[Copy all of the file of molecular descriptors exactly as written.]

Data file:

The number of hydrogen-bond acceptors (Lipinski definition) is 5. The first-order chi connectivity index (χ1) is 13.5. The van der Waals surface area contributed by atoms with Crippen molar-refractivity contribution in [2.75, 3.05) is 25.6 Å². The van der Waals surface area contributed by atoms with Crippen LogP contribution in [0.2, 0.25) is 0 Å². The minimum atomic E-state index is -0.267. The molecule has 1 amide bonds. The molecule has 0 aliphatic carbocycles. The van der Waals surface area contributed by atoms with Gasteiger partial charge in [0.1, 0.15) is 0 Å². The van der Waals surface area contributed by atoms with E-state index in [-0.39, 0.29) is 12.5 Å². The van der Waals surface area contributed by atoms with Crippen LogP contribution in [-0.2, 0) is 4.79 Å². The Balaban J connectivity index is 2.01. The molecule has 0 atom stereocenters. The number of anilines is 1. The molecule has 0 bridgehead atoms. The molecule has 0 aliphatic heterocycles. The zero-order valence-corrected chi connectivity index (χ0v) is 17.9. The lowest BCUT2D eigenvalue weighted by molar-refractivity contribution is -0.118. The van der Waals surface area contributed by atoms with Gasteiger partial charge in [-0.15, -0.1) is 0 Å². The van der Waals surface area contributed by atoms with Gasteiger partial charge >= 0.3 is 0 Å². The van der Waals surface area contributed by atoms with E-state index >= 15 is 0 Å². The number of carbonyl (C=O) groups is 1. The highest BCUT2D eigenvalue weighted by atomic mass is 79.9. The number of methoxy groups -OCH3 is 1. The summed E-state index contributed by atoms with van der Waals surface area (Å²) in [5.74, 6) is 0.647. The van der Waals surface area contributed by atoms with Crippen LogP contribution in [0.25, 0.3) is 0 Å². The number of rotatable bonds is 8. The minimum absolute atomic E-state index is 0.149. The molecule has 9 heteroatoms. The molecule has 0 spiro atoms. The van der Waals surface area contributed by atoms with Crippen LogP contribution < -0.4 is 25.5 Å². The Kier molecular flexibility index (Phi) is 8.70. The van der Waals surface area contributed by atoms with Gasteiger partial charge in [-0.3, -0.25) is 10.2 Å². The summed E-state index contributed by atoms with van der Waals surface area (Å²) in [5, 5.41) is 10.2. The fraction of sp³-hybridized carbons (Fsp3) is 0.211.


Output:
The number of hydrogen-bond acceptors (Lipinski definition) is 5. The first-order chi connectivity index (χ1) is 13.5. The van der Waals surface area contributed by atoms with Crippen molar-refractivity contribution in [2.75, 3.05) is 25.6 Å². The van der Waals surface area contributed by atoms with Crippen LogP contribution in [0.2, 0.25) is 0 Å². The minimum atomic E-state index is -0.267. The molecule has 1 amide bonds. The molecule has 0 aliphatic carbocycles. The van der Waals surface area contributed by atoms with Gasteiger partial charge in [0.1, 0.15) is 0 Å². The van der Waals surface area contributed by atoms with E-state index in [-0.39, 0.29) is 12.5 Å². The van der Waals surface area contributed by atoms with Crippen LogP contribution in [-0.2, 0) is 4.79 Å². The Balaban J connectivity index is 2.01. The molecule has 0 atom stereocenters. The number of anilines is 1. The molecule has 0 bridgehead atoms. The molecule has 0 aliphatic heterocycles. The zero-order valence-corrected chi connectivity index (χ0v) is 17.9. The lowest BCUT2D eigenvalue weighted by molar-refractivity contribution is -0.118. The van der Waals surface area contributed by atoms with Gasteiger partial charge in [-0.15, -0.1) is 0 Å². The van der Waals surface area contributed by atoms with Gasteiger partial charge >= 0.3 is 0 Å². The van der Waals surface area contributed by atoms with E-state index >= 15 is 0 Å². The number of carbonyl (C=O) groups is 1. The highest BCUT2D eigenvalue weighted by atomic mass is 79.9. The number of methoxy groups -OCH3 is 1. The summed E-state index contributed by atoms with van der Waals surface area (Å²) in [5.74, 6) is 0.647. The van der Waals surface area contributed by atoms with Crippen LogP contribution in [0.25, 0.3) is 0 Å². The number of rotatable bonds is 8. The minimum absolute atomic E-state index is 0.149. The molecule has 9 heteroatoms. The molecule has 0 spiro atoms. The van der Waals surface area contributed by atoms with Crippen LogP contribution < -0.4 is 25.5 Å². The Kier molecular flexibility index (Phi) is 8.70. The van der Waals surface area contributed by atoms with Gasteiger partial charge in [-0.3, -0.25) is 10.2 Å². The summed E-state index contributed by atoms with van der Waals surface area (Å²) in [5, 5.41) is 10.2. The fraction of sp³-hybridized carbons (Fsp3) is 0.211.